This is Part 1 of a two-part story. See also Part 2.
16 January 2008. Next time you reach for yet another soda, consider this: the habit may put you at risk for more than a bulging midriff and diabetes. Research shows that some of the same factors that increase the risk for type 2, or non-insulin-dependent, diabetes also put people at risk for dementia. Recent papers and a flurry of conference presentations may help scientists understand why. Increased amyloidosis, tau hyperphosphorylation, and vascular and inflammatory pathologies that can exacerbate dementia have all been linked to diabetes. Reduced insulin receptor signaling is also emerging as a correlate of cognitive impairment. For example, in the December 14 Journal of Biological Chemistry, researchers led by Liang Li at the University of Alabama reported that imbibing sucrose-sweetened water exacerbates amyloidosis and memory defects in transgenic animals that overproduce the amyloid-β (Aβ) peptide. In the December 12 Journal of Neuroscience, researchers led by Akihiko Takashima at the Institute for Physical and Chemical Research, Saitama, Japan, report that insulin dysfunction induces hyperphosphorylation of the microtubule-binding protein tau in mice. The two papers support the idea that there may be a link between diabetes/insulin resistance and central players in Alzheimer disease pathology. And at last November’s Society for Neuroscience (SfN) conference in San Diego, California, presentations by Suzanne Craft, University of Washington, Seattle, and Konrad Talbot, University of Pennsylvania, Philadelphia, demonstrated links between microvascular dysfunction and insulin receptor signaling, respectively, and cognitive impairment.
The epidemiologic connection between diabetes and dementia is widely accepted. Just this week, a study in the Archives of Neurology added new data to existing evidence. Scientists led by Lenore Launer at the National Institute on Aging in Bethesda, Maryland, reported that having both diabetes and the ApoE4 allele strongly increased the risk of dementia, specifically AD, in participants of the Cardiovascular Health Study (CHS) Cognition Study (Irie et al., 2008; see also section on ApoE below). However, the relationship between diabetes and dementia may be complex, and there is no consensus on underlying mechanisms. “What is emerging is a picture in which conditions related to insulin deficiency are being identified as very important risk factors for a considerable subset of patients,” Suzanne Craft from the University of Washington, Seattle, told this reporter. So did Jose Luchsinger from Columbia University, New York. “There is no doubt in my mind that diabetes increases the risk of cognitive impairment, just as it increases the risk of heart disease and stroke, but where there are some doubts is whether it is directly linked to AD,” he said (Luchsinger is a co-author on the Takashima paper).
To explore the underlying mechanisms, Li and colleagues tested the relationship between high sugar intake and amyloidosis in APP/PS1 double-transgenic (tg) mice. High dietary sugar, usually in the form of beverages laden with sucrose and high-fructose corn syrup, is widely believed to be a major driving force in the worldwide obesity/diabetes epidemic (see Bray et al., 2004). First author Dongfeng Cao and colleagues offered mice a 10 percent sucrose solution in addition to normal mouse chow. Control mice received water. Over 25 weeks, the sucrose group gained more weight, developed glucose intolerance, high serum insulin, and high serum cholesterol. They performed worse than control tg mice in Morris water maze tests of learning and memory. Though the sugary diet did not change levels of APP or APP processing, total cerebral Aβ and amyloid increased by 3.6-and 2.9-fold, respectively, compared to the control group. The findings imply problems with Aβ degradation or clearance, yet the researchers found no changes in levels of insulin-degrading enzyme (IDE), which also degrades Aβ. In contrast, prior work from Giulio Pasinetti’s group at Mount Sinai School of Medicine, New York, suggested that diet-induced insulin resistance increases γ-secretase processing of Aβ and compromises IDE, leading to increased Aβ burden, in Tg2576 mice; see Ho et al., 2004. The discrepancies remain unresolved at present.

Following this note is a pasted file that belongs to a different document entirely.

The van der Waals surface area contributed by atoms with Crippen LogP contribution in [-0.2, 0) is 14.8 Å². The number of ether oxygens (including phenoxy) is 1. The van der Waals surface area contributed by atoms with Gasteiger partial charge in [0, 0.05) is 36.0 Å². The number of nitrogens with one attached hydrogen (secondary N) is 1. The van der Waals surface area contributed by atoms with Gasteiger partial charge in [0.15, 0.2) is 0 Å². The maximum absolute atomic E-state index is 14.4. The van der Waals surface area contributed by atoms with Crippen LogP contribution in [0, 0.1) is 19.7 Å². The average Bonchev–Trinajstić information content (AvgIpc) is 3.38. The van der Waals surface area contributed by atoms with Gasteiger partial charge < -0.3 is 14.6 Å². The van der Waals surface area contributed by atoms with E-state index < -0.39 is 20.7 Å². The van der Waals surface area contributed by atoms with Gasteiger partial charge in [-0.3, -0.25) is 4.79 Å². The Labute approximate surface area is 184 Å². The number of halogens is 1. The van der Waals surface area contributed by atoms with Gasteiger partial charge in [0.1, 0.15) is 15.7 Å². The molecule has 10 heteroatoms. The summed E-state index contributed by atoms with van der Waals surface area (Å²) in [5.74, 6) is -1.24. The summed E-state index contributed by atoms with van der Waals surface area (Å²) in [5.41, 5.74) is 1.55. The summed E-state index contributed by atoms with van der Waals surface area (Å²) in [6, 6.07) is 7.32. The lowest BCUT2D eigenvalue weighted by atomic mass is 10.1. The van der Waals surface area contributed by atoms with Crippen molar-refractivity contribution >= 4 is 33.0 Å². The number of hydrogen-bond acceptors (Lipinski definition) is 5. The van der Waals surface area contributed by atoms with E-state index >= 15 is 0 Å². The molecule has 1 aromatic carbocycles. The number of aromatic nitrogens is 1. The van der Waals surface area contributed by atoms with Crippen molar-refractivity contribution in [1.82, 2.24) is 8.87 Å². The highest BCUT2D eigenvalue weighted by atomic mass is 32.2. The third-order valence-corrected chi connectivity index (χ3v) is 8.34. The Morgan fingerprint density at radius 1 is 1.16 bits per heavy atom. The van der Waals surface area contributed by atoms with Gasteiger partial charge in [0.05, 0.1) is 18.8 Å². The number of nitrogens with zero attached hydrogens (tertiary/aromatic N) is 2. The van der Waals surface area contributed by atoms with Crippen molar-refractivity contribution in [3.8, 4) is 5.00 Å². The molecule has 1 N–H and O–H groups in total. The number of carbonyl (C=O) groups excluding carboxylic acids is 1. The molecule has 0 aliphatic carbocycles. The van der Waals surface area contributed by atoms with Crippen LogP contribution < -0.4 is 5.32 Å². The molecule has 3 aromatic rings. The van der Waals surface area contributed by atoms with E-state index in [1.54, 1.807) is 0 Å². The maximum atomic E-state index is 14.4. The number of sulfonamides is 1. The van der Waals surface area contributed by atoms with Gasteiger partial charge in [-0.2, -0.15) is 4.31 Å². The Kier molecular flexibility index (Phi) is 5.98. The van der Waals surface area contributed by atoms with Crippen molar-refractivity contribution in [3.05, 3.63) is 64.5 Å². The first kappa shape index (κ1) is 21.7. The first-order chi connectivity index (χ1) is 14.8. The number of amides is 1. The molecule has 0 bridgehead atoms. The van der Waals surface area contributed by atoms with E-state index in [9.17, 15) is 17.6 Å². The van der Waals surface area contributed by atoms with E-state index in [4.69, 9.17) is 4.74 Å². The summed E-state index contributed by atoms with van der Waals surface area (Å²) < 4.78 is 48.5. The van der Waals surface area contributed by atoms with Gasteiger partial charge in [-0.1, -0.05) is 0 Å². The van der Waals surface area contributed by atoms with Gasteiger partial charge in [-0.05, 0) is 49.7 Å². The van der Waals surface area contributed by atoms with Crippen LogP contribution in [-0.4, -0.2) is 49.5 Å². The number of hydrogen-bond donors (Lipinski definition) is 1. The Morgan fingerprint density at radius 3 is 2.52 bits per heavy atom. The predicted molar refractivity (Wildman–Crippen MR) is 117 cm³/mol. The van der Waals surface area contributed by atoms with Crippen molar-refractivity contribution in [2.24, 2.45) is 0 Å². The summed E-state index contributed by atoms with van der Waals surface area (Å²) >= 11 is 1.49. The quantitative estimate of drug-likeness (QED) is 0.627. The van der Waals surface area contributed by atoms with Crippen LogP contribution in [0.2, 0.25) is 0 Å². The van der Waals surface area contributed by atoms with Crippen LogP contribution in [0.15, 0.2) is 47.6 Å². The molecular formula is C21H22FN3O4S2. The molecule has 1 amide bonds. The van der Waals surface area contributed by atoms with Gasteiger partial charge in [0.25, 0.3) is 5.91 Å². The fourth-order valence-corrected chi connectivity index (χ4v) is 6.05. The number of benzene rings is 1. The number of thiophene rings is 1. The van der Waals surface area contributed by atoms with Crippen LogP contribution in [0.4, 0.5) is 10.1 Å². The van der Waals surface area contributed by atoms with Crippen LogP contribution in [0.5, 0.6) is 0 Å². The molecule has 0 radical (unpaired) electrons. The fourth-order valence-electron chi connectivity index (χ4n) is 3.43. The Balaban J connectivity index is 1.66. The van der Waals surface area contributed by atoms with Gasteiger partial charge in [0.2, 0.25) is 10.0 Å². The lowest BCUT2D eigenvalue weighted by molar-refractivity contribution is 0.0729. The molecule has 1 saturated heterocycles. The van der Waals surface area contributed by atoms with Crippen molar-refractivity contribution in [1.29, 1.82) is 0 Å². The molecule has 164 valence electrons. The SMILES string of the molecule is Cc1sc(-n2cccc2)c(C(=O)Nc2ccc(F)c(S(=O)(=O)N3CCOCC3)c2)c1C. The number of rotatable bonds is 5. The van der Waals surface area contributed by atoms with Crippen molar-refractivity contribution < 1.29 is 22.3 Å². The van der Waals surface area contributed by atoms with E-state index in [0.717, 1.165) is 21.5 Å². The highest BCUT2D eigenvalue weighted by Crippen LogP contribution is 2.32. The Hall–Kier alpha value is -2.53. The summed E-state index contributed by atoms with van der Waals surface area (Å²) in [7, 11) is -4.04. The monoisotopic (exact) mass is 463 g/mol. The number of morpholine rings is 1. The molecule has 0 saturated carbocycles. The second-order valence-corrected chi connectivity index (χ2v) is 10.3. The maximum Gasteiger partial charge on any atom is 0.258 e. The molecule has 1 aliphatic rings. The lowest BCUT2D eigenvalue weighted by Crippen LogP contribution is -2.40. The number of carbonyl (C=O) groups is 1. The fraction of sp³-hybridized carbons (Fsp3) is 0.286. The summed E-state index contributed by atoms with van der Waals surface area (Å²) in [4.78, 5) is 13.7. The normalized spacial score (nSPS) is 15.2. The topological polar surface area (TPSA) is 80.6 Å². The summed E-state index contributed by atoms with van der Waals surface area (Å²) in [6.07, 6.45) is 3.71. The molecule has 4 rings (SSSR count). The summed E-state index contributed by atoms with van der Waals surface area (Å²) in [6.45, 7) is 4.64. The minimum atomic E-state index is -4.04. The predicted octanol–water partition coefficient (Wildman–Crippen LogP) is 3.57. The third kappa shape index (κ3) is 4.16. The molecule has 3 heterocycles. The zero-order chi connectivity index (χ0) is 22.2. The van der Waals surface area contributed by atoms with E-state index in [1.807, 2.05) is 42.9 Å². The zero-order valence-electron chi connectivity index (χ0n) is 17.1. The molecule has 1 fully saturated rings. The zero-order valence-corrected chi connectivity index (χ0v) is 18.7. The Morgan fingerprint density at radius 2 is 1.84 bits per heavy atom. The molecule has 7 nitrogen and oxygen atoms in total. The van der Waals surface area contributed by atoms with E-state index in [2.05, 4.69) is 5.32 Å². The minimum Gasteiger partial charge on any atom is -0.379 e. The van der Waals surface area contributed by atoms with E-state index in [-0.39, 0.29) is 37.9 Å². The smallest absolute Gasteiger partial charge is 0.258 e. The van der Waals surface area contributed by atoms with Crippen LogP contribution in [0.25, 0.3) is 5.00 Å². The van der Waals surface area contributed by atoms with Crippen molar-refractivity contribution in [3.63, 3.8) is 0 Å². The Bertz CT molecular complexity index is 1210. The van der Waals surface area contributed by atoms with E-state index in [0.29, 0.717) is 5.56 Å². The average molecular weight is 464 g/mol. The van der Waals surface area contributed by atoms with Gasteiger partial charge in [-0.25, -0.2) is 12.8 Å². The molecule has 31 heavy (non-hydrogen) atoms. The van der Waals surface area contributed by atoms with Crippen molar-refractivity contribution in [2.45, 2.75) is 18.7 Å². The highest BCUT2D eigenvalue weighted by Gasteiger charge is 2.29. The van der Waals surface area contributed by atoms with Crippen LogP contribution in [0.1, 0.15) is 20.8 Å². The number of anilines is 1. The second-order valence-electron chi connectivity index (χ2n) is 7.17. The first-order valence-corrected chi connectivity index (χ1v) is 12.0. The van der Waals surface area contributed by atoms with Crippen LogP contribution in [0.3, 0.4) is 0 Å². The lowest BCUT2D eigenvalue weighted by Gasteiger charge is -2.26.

However, Li and colleagues did find that brain levels of ApoE4, an established risk factor for sporadic AD, jumped 2.5-fold in mice on the sugary diet, leading the authors to conclude that “…the up-regulation of apoE accelerated the aggregation of Aβ, resulting in the exacerbation of cerebral amyloidosis in sucrose-treated mice.” How sugar intake and insulin sensitivity relate to the observed increase in ApoE is not clear.
Li and colleagues note that previous work shows that other forms of dietary manipulation, including a high-fat diet, can cause reduced insulin signaling in the brain (see discussion below). Their work adds to a growing literature, including presentations at last year’s SfN meeting from the labs of Marise Parent at Georgia State University, Atlanta (see Abstract), and Robin Kanarek at Tufts University, Medford, Massachusetts (see Abstract), linking sugar intake with learning deficits. Both the Parent and Kanarek labs found that high sugar intake can cause learning deficits in laboratory rats.—Tom Fagan
See Part 2.
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